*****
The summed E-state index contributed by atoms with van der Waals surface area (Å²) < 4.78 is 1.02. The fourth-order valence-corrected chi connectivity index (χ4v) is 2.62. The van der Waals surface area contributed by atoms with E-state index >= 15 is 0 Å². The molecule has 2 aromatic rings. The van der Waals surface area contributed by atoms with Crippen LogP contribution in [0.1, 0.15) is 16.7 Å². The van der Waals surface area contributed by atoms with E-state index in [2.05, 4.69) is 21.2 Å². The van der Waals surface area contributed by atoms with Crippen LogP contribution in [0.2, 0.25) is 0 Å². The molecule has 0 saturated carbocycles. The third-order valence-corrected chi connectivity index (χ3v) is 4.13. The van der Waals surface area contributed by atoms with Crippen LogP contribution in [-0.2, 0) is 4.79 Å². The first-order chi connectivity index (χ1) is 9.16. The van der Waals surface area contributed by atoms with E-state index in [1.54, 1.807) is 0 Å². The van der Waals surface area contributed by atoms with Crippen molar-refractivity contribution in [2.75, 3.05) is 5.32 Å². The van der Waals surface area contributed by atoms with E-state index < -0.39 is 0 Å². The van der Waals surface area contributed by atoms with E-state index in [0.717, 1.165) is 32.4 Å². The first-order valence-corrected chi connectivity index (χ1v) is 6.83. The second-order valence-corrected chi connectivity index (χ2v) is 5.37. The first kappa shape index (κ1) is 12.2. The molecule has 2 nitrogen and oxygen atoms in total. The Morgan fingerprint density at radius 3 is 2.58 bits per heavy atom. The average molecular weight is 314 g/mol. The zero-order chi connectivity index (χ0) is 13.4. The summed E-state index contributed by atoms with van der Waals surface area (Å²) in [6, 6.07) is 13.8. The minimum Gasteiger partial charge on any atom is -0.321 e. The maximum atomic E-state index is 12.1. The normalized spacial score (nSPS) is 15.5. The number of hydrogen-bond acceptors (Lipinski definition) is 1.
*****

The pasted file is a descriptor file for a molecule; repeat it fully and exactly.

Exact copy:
The summed E-state index contributed by atoms with van der Waals surface area (Å²) < 4.78 is 1.02. The fourth-order valence-corrected chi connectivity index (χ4v) is 2.62. The van der Waals surface area contributed by atoms with E-state index >= 15 is 0 Å². The molecule has 2 aromatic rings. The van der Waals surface area contributed by atoms with Crippen LogP contribution in [0.1, 0.15) is 16.7 Å². The van der Waals surface area contributed by atoms with E-state index in [2.05, 4.69) is 21.2 Å². The van der Waals surface area contributed by atoms with Crippen LogP contribution in [0.2, 0.25) is 0 Å². The molecule has 0 saturated carbocycles. The third-order valence-corrected chi connectivity index (χ3v) is 4.13. The van der Waals surface area contributed by atoms with Crippen LogP contribution in [-0.2, 0) is 4.79 Å². The first-order chi connectivity index (χ1) is 9.16. The van der Waals surface area contributed by atoms with E-state index in [1.54, 1.807) is 0 Å². The van der Waals surface area contributed by atoms with Crippen molar-refractivity contribution in [2.75, 3.05) is 5.32 Å². The van der Waals surface area contributed by atoms with E-state index < -0.39 is 0 Å². The van der Waals surface area contributed by atoms with E-state index in [0.717, 1.165) is 32.4 Å². The first-order valence-corrected chi connectivity index (χ1v) is 6.83. The second-order valence-corrected chi connectivity index (χ2v) is 5.37. The first kappa shape index (κ1) is 12.2. The molecule has 2 nitrogen and oxygen atoms in total. The Morgan fingerprint density at radius 3 is 2.58 bits per heavy atom. The average molecular weight is 314 g/mol. The zero-order chi connectivity index (χ0) is 13.4. The summed E-state index contributed by atoms with van der Waals surface area (Å²) in [6, 6.07) is 13.8. The minimum Gasteiger partial charge on any atom is -0.321 e. The maximum atomic E-state index is 12.1. The normalized spacial score (nSPS) is 15.5. The number of hydrogen-bond acceptors (Lipinski definition) is 1.